In the words of Kristi Hedges, in an article published by Forbes, “leaders spend a sizeable portion of their time focused on improving their teams. They want their teams to perform better, innovate more, resolve conflict, and independently solve any problem that emerges.”
Hard to disagree with that. But what exactly do we mean when we talk about a team? As Hedges points out, we might refer to an organisation’s sales representatives as a sales ‘team’. But if they work independently, covering their own territories and only engaging with each other at their annual conference, do they really constitute a team? I think the answer has to be ‘no’.
It’s an important distinction to make. A lot of time and effort can be wasted trying to turn what Hedges terms ‘work groups’ into teams. It generally can’t be done. And it’s easy to see why not when we remind ourselves of the key characteristics of a team outlined by Jon Katzenbach and Douglas Smith in their seminal work The Discipline of Teams.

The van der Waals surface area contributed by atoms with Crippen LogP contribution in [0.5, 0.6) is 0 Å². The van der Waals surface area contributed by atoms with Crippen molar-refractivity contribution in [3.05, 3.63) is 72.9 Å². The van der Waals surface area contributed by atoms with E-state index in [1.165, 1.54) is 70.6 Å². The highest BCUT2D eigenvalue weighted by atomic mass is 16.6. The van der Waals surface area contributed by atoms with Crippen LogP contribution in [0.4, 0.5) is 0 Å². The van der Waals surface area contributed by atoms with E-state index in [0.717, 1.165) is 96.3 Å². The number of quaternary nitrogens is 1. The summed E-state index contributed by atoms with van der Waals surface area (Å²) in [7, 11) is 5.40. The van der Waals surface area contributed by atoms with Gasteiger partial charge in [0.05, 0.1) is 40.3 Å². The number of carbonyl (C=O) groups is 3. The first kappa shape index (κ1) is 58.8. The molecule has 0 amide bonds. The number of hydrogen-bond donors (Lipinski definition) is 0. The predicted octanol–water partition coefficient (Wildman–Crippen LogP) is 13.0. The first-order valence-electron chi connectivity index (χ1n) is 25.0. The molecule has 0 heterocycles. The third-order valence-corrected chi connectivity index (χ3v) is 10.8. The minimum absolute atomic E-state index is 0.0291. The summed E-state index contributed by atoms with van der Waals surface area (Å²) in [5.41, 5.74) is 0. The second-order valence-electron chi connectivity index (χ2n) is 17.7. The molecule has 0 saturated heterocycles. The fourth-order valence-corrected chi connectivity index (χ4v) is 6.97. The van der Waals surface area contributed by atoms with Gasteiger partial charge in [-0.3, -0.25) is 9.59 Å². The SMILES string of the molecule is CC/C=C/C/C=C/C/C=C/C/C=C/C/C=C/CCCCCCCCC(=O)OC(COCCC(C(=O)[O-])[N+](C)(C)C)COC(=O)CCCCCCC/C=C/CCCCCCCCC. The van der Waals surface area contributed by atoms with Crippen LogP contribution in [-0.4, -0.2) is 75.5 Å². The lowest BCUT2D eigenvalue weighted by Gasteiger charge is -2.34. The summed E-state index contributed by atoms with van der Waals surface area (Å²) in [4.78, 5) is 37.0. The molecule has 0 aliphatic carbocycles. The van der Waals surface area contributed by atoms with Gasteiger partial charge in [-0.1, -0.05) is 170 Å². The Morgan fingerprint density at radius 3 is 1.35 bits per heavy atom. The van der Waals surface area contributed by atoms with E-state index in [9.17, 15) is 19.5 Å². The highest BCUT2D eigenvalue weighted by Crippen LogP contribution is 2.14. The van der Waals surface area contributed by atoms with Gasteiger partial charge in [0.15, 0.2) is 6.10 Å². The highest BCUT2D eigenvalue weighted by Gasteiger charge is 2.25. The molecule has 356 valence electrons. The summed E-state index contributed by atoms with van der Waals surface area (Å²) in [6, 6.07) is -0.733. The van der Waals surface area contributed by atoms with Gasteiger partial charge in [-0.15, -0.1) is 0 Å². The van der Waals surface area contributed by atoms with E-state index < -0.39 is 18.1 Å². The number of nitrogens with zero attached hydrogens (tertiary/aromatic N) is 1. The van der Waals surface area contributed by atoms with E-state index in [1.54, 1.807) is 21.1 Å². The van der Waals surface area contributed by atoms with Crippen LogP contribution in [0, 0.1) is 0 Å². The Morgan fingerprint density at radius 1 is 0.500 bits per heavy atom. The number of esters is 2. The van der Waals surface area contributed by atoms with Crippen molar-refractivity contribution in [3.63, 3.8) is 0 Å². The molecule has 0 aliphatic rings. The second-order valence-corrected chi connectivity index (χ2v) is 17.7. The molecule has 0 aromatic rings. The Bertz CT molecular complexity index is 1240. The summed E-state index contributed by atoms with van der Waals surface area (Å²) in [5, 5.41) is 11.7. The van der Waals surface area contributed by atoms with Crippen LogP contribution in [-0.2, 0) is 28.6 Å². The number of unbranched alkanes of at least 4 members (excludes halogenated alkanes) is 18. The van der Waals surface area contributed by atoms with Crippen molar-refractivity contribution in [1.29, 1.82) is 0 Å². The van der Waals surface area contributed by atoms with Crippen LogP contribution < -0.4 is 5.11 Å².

The members of a real team need to have a common commitment, a shared sense of purpose. They need to have agreed performance goals. They need to have complementary skills – each member of the team will have a clearly assigned role – combined with a willingness to communicate. And they all have to accept a genuinely mutual accountability. When, but only when, you have those elements in place, you have a team with the potential to achieve something great. Otherwise, you have a group of individuals who need to be managed and motivated individually.
A group of individuals doesn’t become a team just because that’s what you choose to call them.